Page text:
THE UNIVERSITY OF THE SOUTH.
The most pleasing phenomenon upon the rising spirit of Southern literary sentiment just now, is that which points directly to the necessity of a Southern University.
Already, the literary sentiment of the South has taken a higher step into writing ; in the first trial of its genius ; and is daily struggling between the higher suggestions of original lierary tasts (indigenous to its fruitful mind), and the sluggish servility of Northern sentiment that is rained upon it in merciless showers, with each evolution of the rotating shafts of the steam-power press.
The prevailing light spirit, of Northern literature is chargeable alone, to the educational system of that division of the Republic, which with its hundreds of schools, colleges and institution[s?] of learning, has failed to establish a single University. But this might be forgiven did [no?]t a more deplorable fact exist in their institutions, and that is, the want of Scholastic Doctors to direct and control them. In all the literary commerce of the Northern States, with every part of the civilized world, the scarces of all their sentimantal commodities in the aggregate, is that of scholarship ; hence it is, that the prevailing passion of the American people becomes manifest for light reading, which is, emphatically,a national misfortune, but not the fault of the masses. This fact reveals, to the thinking mind, the curious result of original and creative genious ; directed into such false and ridiculous channels, arising from an imperfect system of education.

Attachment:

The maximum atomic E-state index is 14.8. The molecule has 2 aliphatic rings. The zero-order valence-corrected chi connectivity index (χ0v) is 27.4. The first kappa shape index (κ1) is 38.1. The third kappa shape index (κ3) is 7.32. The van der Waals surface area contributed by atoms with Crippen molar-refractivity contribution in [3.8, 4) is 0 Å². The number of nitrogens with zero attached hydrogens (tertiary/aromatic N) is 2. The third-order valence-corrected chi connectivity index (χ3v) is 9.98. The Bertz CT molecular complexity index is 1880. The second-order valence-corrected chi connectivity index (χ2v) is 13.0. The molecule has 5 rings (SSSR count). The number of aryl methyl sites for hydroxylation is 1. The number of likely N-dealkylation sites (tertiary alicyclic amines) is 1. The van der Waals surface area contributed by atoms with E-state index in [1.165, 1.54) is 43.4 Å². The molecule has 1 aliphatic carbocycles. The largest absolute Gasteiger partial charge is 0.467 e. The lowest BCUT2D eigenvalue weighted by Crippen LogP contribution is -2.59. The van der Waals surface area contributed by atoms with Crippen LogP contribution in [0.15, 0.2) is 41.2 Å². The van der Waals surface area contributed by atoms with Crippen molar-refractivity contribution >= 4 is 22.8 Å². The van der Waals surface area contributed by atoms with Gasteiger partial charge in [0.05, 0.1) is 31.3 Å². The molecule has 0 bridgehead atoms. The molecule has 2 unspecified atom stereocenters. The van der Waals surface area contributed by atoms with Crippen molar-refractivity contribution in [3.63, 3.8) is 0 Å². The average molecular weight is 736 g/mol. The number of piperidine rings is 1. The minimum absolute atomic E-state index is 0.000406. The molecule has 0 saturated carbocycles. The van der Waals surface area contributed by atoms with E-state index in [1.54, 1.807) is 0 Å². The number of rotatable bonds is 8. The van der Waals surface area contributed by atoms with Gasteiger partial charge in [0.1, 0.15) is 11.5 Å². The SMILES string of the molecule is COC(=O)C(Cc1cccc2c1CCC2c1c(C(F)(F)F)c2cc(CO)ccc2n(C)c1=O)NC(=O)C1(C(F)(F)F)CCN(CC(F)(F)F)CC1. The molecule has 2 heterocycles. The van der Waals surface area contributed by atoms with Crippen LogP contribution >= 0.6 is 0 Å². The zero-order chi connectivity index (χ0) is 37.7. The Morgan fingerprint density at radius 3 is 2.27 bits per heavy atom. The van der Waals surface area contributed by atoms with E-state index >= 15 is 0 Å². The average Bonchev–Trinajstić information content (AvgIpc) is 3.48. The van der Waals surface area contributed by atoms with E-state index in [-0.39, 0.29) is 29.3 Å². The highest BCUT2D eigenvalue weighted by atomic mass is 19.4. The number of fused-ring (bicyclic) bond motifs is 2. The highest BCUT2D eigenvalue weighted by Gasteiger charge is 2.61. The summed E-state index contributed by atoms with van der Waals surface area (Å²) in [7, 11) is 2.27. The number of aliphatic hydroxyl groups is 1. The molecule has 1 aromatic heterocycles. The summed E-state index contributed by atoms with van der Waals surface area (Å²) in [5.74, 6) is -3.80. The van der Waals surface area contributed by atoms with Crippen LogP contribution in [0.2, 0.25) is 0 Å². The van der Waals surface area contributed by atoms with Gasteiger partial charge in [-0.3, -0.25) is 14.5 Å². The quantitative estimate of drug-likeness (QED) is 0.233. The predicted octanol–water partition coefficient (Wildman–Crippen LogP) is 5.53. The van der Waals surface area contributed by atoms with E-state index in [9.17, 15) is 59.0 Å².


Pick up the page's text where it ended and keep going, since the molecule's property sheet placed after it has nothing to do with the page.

It is not, that this nation is incapable of inventing and establishing an original school of literature, such as the world had never before saw. Under the influences of a free government and independent religious opinion there is no necessity for imitation, and a strict conformity to those nations, which have set up such models as the mind of Doctors invariably lean upon in the absence of scholastic acquirements.
It is for us to speak just now of Divisional, and not of the so-called National sentiment, and of the evidences of a higher reign of literary taste in this division, than that which has been set for its imitation.
In no feature of its whole character is this more striking, than in the knowledge of their first great need of an University--the superstructure, upon which their rising literature is to be built.